The other day the talk was about the recent U.S. Supreme Court split decision upholding Michigan’s ban on affirmative action in universities. The host of the show, Sean Hannity, was applauding the ruling, and during his monologue he spoke for several minutes about how racism is no longer a powerful force in American society.
What caught my attention was his focus on individual racism; the kind that is easy to see and reminds us (usually) of bygone days when open prejudice was acceptable and often expected. In my own life I have seen a definite decrease in this type of racism. White people seem to be more generally accepting of other races, or at least willing to extend acceptance to individuals.
What’s usually ignored in these discussions is systemic racism and its corollary, white privilege. Interestingly, the ability to focus the conversation on individual action and the request to just get on with things in regards to racism are both signs of white privilege. One part of the definition of white privilege is the “right, advantage, or immunity granted to or enjoyed by white persons beyond the common advantage of others; an exemption in many particular cases from certain burdens or liabilities.”
This is the case in many areas of our society, and none more so than in the application of juvenile justice policy and enforcement. One of the leaders in keeping the question of systemic racism at the forefront of conversations about youth justice is the W. Haywood Burns Institute (BI).
Since 2001, BI has worked to “eliminate racial and ethnic disparity by building a community-centered response to youthful misbehavior that is equitable and restorative.” They work around the country with various stakeholder groups to increase the use of community-based solutions and reduce youth involvement with the system as well as educating authorities and citizens about racial imbalances in the application of the law. The people at the Institute are careful to point out that racial and ethnic disparity is not exactly the same as disproportionate minority contact, since in many areas such disparity exists even when blacks and Latinos make up the majority of the population.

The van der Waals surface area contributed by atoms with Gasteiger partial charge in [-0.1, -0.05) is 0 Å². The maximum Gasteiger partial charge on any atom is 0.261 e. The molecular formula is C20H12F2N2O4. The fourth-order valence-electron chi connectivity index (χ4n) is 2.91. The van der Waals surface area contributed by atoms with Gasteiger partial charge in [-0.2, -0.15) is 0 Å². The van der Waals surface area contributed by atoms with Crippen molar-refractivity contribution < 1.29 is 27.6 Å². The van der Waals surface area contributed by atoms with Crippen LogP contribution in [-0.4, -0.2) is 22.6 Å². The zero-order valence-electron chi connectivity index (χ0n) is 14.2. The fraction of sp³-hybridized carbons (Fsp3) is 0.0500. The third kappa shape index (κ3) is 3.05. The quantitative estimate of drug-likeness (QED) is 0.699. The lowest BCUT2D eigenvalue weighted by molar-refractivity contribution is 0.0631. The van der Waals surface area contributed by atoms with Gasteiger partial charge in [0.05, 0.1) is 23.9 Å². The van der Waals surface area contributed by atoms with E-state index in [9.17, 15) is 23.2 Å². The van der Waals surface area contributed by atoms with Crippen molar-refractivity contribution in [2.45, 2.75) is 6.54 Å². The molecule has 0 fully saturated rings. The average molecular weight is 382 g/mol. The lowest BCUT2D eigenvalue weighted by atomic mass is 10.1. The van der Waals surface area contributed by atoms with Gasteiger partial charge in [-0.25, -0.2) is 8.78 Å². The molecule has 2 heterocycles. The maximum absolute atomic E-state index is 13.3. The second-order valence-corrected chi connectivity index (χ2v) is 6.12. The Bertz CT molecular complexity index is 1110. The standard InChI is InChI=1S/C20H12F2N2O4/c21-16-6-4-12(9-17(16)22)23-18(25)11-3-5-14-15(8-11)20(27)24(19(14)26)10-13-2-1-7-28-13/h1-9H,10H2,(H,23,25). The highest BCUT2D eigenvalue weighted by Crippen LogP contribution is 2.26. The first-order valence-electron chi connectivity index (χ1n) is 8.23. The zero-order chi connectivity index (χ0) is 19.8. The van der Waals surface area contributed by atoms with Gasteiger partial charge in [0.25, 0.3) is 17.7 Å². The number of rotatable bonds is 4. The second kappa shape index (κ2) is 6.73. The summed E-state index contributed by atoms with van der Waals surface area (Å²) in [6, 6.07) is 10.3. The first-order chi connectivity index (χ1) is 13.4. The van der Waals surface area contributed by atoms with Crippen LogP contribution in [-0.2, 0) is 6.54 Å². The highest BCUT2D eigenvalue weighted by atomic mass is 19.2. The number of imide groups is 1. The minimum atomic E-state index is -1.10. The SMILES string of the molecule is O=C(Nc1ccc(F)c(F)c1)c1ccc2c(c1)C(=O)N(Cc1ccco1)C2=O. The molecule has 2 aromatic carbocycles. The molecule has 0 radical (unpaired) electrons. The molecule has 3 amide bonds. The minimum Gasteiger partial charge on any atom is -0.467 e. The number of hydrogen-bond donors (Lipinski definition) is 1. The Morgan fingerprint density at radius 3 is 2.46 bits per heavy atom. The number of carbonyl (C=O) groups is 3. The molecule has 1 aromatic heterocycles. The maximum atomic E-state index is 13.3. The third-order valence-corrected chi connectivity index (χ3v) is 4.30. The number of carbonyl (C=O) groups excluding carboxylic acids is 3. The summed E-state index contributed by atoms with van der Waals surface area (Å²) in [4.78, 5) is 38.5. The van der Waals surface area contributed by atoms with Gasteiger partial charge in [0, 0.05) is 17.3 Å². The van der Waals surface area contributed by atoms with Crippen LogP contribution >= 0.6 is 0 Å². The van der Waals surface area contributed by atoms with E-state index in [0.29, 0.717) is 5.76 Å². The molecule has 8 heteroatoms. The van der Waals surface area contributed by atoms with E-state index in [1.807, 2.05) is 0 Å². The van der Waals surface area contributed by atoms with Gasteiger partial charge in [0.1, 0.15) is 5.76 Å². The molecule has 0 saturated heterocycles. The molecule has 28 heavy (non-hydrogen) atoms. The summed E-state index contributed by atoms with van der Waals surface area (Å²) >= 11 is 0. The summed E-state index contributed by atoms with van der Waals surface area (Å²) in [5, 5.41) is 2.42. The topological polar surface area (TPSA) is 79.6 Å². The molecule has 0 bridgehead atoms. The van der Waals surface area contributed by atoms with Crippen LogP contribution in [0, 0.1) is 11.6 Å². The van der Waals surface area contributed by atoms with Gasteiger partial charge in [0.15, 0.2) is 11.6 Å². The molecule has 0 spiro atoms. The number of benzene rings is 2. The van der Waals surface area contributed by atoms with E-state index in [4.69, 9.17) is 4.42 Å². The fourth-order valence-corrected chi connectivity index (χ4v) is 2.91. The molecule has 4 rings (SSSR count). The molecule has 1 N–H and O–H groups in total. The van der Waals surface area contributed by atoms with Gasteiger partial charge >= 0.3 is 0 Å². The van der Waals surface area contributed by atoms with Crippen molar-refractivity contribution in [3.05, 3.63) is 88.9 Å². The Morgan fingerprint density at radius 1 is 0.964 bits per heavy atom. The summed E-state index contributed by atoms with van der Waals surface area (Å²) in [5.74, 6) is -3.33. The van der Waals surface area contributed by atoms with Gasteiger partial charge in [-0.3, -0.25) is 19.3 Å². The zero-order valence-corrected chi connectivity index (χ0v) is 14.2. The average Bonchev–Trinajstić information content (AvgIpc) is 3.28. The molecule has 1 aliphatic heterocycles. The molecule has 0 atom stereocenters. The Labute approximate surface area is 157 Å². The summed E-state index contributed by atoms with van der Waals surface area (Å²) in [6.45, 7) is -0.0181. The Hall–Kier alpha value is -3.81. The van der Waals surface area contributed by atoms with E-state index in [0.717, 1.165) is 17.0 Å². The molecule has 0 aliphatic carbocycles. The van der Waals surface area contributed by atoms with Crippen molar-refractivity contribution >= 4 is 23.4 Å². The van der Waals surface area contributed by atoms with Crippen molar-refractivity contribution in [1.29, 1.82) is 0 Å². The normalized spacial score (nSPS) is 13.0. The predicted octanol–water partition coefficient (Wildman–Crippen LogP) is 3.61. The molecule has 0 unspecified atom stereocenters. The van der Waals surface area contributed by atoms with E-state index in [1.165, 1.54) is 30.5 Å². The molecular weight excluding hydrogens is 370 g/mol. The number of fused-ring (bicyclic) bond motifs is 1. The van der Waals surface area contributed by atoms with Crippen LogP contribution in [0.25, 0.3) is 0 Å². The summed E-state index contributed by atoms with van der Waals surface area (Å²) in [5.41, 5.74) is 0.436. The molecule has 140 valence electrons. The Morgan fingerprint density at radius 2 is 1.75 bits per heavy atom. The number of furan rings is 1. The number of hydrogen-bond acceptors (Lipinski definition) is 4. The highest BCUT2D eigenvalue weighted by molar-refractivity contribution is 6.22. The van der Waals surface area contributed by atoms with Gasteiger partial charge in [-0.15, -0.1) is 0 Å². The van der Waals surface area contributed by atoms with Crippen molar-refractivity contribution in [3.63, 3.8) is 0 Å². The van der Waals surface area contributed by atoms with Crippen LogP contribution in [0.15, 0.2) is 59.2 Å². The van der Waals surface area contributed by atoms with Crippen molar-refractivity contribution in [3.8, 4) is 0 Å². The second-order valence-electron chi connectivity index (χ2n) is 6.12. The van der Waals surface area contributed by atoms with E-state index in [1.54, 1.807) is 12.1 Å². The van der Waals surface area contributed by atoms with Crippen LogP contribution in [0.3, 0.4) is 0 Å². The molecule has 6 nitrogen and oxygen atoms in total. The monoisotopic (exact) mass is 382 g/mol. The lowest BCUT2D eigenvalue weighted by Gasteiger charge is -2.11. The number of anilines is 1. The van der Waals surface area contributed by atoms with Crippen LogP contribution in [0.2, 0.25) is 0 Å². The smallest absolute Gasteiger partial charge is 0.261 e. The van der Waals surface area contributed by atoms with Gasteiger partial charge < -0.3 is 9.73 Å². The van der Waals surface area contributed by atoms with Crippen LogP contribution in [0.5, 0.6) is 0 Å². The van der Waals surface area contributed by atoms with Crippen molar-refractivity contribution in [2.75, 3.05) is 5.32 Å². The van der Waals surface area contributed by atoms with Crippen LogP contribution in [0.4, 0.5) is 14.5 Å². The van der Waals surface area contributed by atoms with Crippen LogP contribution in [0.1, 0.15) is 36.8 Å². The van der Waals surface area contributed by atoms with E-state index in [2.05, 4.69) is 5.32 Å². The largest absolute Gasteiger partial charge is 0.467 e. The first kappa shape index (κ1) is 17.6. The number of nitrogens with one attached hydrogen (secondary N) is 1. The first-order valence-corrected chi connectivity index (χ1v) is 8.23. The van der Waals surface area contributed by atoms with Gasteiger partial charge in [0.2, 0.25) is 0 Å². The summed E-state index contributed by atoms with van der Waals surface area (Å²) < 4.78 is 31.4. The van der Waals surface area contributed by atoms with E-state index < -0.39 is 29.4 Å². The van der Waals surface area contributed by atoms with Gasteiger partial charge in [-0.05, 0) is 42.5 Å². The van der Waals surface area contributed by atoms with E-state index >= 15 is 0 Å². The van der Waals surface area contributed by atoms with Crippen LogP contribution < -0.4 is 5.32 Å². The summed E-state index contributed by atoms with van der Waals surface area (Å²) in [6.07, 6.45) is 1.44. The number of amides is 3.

BI’s latest offering is an updated interactive map and related data about youth detention across the country. Black kids were 4.6 times as likely to be locked up. The numbers for Native Americans and Latinos weren’t as skewed, but still big enough to take notice of at 3.2 and 1.8 respectively. Of all youth, around 75 percent are detained for nonviolent offenses.
Take a look at this excellently designed resource. How does your own state fare? I’ll give you a clue. Your state arrests and detains youth of color at a greater rate than it does white kids, and not because white kids are committing fewer offenses. The map shows disparity rates based on race and includes counts and data on detention for nonviolent offenses. The disparity exists across the nation.
We can pretend that personal choice is all that matters. We can ignore the facts, play along with Limbaugh and Hannity and engage in our privilege by choosing not to talk about this. Or we can do our part to keep the facts up front and center in our conversations and decisions, challenging those who remain comfortably ignorant and impacting decision makers at all levels to do the right thing. The choice is ours. Let’s take advantage of that privilege.